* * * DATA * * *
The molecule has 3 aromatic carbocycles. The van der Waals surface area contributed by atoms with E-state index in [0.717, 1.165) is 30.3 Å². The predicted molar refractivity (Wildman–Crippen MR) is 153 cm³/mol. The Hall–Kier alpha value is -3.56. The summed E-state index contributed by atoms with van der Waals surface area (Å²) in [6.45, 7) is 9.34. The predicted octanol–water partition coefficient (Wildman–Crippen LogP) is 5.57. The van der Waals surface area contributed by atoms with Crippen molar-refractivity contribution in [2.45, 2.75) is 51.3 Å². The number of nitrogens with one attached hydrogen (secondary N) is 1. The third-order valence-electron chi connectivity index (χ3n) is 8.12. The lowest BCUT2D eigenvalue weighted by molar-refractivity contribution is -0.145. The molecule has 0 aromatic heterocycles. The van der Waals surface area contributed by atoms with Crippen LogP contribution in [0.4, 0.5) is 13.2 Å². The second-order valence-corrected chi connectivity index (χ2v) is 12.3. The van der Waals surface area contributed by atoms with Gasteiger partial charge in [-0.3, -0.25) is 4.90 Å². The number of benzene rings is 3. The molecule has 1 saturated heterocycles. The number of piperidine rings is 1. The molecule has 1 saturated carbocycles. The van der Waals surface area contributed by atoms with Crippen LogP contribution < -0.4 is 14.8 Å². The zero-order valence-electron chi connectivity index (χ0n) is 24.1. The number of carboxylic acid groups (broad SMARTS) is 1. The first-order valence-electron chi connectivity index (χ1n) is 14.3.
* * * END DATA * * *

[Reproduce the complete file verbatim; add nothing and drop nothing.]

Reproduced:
The molecule has 3 aromatic carbocycles. The van der Waals surface area contributed by atoms with E-state index in [0.717, 1.165) is 30.3 Å². The predicted molar refractivity (Wildman–Crippen MR) is 153 cm³/mol. The Hall–Kier alpha value is -3.56. The summed E-state index contributed by atoms with van der Waals surface area (Å²) in [6.45, 7) is 9.34. The predicted octanol–water partition coefficient (Wildman–Crippen LogP) is 5.57. The van der Waals surface area contributed by atoms with Crippen molar-refractivity contribution in [2.45, 2.75) is 51.3 Å². The number of nitrogens with one attached hydrogen (secondary N) is 1. The third-order valence-electron chi connectivity index (χ3n) is 8.12. The lowest BCUT2D eigenvalue weighted by molar-refractivity contribution is -0.145. The molecule has 0 aromatic heterocycles. The van der Waals surface area contributed by atoms with Crippen LogP contribution in [0.4, 0.5) is 13.2 Å². The second-order valence-corrected chi connectivity index (χ2v) is 12.3. The van der Waals surface area contributed by atoms with Gasteiger partial charge in [-0.3, -0.25) is 4.90 Å². The number of benzene rings is 3. The molecule has 1 saturated heterocycles. The number of piperidine rings is 1. The molecule has 1 saturated carbocycles. The van der Waals surface area contributed by atoms with Crippen LogP contribution < -0.4 is 14.8 Å². The zero-order valence-electron chi connectivity index (χ0n) is 24.1. The number of carboxylic acid groups (broad SMARTS) is 1. The first-order valence-electron chi connectivity index (χ1n) is 14.3.